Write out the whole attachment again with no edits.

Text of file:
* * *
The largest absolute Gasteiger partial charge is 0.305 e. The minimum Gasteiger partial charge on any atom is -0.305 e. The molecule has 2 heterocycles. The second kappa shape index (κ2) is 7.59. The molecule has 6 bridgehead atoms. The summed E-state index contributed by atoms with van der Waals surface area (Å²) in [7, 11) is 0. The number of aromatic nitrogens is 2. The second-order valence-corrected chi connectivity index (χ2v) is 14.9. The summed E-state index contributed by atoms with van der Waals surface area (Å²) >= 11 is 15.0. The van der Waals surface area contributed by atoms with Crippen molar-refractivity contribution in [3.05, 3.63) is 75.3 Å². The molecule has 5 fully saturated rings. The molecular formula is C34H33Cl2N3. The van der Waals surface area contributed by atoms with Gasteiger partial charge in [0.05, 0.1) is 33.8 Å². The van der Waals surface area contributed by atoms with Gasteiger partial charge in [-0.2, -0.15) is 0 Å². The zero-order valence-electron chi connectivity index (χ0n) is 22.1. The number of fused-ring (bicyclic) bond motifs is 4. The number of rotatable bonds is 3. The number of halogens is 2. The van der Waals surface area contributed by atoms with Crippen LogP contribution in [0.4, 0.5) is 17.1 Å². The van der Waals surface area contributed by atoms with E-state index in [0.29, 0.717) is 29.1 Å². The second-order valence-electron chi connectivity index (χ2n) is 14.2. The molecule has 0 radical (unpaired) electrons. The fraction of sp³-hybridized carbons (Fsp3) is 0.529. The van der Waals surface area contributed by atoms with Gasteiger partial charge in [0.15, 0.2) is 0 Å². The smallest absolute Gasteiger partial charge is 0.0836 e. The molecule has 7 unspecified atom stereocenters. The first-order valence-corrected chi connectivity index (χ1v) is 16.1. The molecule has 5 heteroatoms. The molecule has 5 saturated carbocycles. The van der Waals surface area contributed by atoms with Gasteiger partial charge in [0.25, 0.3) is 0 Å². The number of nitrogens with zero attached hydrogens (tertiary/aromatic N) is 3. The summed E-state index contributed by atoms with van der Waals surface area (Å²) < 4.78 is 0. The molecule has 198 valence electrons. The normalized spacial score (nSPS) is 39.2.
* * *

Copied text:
The largest absolute Gasteiger partial charge is 0.305 e. The minimum Gasteiger partial charge on any atom is -0.305 e. The molecule has 2 heterocycles. The second kappa shape index (κ2) is 7.59. The molecule has 6 bridgehead atoms. The summed E-state index contributed by atoms with van der Waals surface area (Å²) in [7, 11) is 0. The number of aromatic nitrogens is 2. The second-order valence-corrected chi connectivity index (χ2v) is 14.9. The summed E-state index contributed by atoms with van der Waals surface area (Å²) >= 11 is 15.0. The van der Waals surface area contributed by atoms with Crippen molar-refractivity contribution in [3.05, 3.63) is 75.3 Å². The molecule has 5 fully saturated rings. The molecular formula is C34H33Cl2N3. The van der Waals surface area contributed by atoms with Gasteiger partial charge in [0.05, 0.1) is 33.8 Å². The van der Waals surface area contributed by atoms with Gasteiger partial charge in [-0.2, -0.15) is 0 Å². The zero-order valence-electron chi connectivity index (χ0n) is 22.1. The number of fused-ring (bicyclic) bond motifs is 4. The number of rotatable bonds is 3. The number of halogens is 2. The van der Waals surface area contributed by atoms with Crippen LogP contribution in [0.4, 0.5) is 17.1 Å². The van der Waals surface area contributed by atoms with E-state index in [0.29, 0.717) is 29.1 Å². The second-order valence-electron chi connectivity index (χ2n) is 14.2. The molecule has 0 radical (unpaired) electrons. The fraction of sp³-hybridized carbons (Fsp3) is 0.529. The van der Waals surface area contributed by atoms with Gasteiger partial charge in [0.15, 0.2) is 0 Å². The smallest absolute Gasteiger partial charge is 0.0836 e. The molecule has 7 unspecified atom stereocenters. The first-order valence-corrected chi connectivity index (χ1v) is 16.1. The molecule has 5 heteroatoms. The molecule has 5 saturated carbocycles. The van der Waals surface area contributed by atoms with Gasteiger partial charge in [0.25, 0.3) is 0 Å². The number of nitrogens with zero attached hydrogens (tertiary/aromatic N) is 3. The summed E-state index contributed by atoms with van der Waals surface area (Å²) < 4.78 is 0. The molecule has 198 valence electrons. The normalized spacial score (nSPS) is 39.2.